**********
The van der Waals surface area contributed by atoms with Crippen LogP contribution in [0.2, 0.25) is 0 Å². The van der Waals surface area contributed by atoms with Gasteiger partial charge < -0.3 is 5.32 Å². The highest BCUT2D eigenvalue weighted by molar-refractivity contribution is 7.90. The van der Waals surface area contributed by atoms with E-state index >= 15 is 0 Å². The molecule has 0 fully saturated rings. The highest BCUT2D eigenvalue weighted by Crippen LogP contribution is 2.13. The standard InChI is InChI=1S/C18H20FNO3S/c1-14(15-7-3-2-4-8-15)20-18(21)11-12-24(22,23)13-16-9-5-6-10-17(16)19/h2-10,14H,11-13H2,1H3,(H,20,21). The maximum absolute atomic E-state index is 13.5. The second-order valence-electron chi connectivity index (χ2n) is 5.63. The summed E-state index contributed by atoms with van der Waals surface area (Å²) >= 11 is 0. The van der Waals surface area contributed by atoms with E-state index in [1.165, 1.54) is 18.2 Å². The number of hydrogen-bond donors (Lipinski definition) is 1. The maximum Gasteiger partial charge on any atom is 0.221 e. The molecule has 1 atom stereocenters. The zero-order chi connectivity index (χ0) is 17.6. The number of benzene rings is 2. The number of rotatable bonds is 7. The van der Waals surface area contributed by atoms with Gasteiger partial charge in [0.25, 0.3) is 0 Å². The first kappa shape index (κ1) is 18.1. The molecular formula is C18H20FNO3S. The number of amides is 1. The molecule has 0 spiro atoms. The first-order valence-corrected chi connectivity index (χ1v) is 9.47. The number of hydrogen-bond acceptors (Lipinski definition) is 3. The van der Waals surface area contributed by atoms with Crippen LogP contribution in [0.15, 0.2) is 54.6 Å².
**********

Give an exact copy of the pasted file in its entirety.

The van der Waals surface area contributed by atoms with Crippen LogP contribution in [0.2, 0.25) is 0 Å². The van der Waals surface area contributed by atoms with Gasteiger partial charge < -0.3 is 5.32 Å². The highest BCUT2D eigenvalue weighted by molar-refractivity contribution is 7.90. The van der Waals surface area contributed by atoms with E-state index >= 15 is 0 Å². The molecule has 0 fully saturated rings. The highest BCUT2D eigenvalue weighted by Crippen LogP contribution is 2.13. The standard InChI is InChI=1S/C18H20FNO3S/c1-14(15-7-3-2-4-8-15)20-18(21)11-12-24(22,23)13-16-9-5-6-10-17(16)19/h2-10,14H,11-13H2,1H3,(H,20,21). The maximum absolute atomic E-state index is 13.5. The second-order valence-electron chi connectivity index (χ2n) is 5.63. The summed E-state index contributed by atoms with van der Waals surface area (Å²) >= 11 is 0. The van der Waals surface area contributed by atoms with E-state index in [1.165, 1.54) is 18.2 Å². The number of hydrogen-bond donors (Lipinski definition) is 1. The maximum Gasteiger partial charge on any atom is 0.221 e. The molecule has 1 atom stereocenters. The zero-order chi connectivity index (χ0) is 17.6. The number of benzene rings is 2. The number of rotatable bonds is 7. The van der Waals surface area contributed by atoms with Gasteiger partial charge in [0.25, 0.3) is 0 Å². The first kappa shape index (κ1) is 18.1. The molecular formula is C18H20FNO3S. The number of amides is 1. The molecule has 0 spiro atoms. The first-order valence-corrected chi connectivity index (χ1v) is 9.47. The number of hydrogen-bond acceptors (Lipinski definition) is 3. The van der Waals surface area contributed by atoms with Crippen LogP contribution in [0.15, 0.2) is 54.6 Å².